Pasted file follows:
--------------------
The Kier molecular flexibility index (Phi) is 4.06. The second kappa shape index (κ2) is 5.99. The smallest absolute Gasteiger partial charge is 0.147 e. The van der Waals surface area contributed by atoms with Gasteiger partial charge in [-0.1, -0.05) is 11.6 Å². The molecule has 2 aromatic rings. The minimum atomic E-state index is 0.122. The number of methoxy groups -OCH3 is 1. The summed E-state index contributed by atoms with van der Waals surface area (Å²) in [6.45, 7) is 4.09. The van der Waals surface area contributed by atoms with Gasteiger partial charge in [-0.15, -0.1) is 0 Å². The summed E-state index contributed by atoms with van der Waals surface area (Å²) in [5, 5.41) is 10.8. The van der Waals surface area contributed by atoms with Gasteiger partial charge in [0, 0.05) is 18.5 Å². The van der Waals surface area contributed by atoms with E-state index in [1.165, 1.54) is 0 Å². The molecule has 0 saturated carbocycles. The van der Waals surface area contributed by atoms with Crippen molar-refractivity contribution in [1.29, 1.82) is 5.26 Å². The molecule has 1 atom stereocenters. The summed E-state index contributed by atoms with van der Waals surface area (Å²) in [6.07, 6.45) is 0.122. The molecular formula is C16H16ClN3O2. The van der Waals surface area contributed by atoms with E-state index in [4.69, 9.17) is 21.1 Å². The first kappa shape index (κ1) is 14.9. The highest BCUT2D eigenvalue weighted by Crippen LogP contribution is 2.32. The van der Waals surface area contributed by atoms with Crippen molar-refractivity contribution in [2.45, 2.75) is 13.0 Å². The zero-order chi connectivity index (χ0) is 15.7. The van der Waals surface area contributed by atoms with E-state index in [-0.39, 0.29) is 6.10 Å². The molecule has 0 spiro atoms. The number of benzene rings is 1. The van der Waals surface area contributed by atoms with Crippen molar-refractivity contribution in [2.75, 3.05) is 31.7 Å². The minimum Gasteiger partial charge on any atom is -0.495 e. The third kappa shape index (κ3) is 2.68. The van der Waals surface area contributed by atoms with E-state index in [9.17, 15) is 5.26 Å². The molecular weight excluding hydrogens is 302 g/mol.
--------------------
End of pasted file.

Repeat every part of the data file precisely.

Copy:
The Kier molecular flexibility index (Phi) is 4.06. The second kappa shape index (κ2) is 5.99. The smallest absolute Gasteiger partial charge is 0.147 e. The van der Waals surface area contributed by atoms with Gasteiger partial charge in [-0.1, -0.05) is 11.6 Å². The molecule has 2 aromatic rings. The minimum atomic E-state index is 0.122. The number of methoxy groups -OCH3 is 1. The summed E-state index contributed by atoms with van der Waals surface area (Å²) in [6.45, 7) is 4.09. The van der Waals surface area contributed by atoms with Gasteiger partial charge in [-0.15, -0.1) is 0 Å². The summed E-state index contributed by atoms with van der Waals surface area (Å²) in [5, 5.41) is 10.8. The van der Waals surface area contributed by atoms with Gasteiger partial charge in [0, 0.05) is 18.5 Å². The van der Waals surface area contributed by atoms with E-state index in [1.165, 1.54) is 0 Å². The molecule has 0 saturated carbocycles. The van der Waals surface area contributed by atoms with Crippen molar-refractivity contribution in [1.29, 1.82) is 5.26 Å². The molecule has 1 atom stereocenters. The summed E-state index contributed by atoms with van der Waals surface area (Å²) in [6.07, 6.45) is 0.122. The molecular formula is C16H16ClN3O2. The van der Waals surface area contributed by atoms with E-state index in [4.69, 9.17) is 21.1 Å². The first kappa shape index (κ1) is 14.9. The highest BCUT2D eigenvalue weighted by Crippen LogP contribution is 2.32. The van der Waals surface area contributed by atoms with Crippen molar-refractivity contribution in [2.45, 2.75) is 13.0 Å². The zero-order chi connectivity index (χ0) is 15.7. The van der Waals surface area contributed by atoms with E-state index in [-0.39, 0.29) is 6.10 Å². The molecule has 0 spiro atoms. The number of benzene rings is 1. The van der Waals surface area contributed by atoms with Crippen molar-refractivity contribution in [2.75, 3.05) is 31.7 Å². The minimum Gasteiger partial charge on any atom is -0.495 e. The third kappa shape index (κ3) is 2.68. The van der Waals surface area contributed by atoms with E-state index in [9.17, 15) is 5.26 Å². The molecular weight excluding hydrogens is 302 g/mol.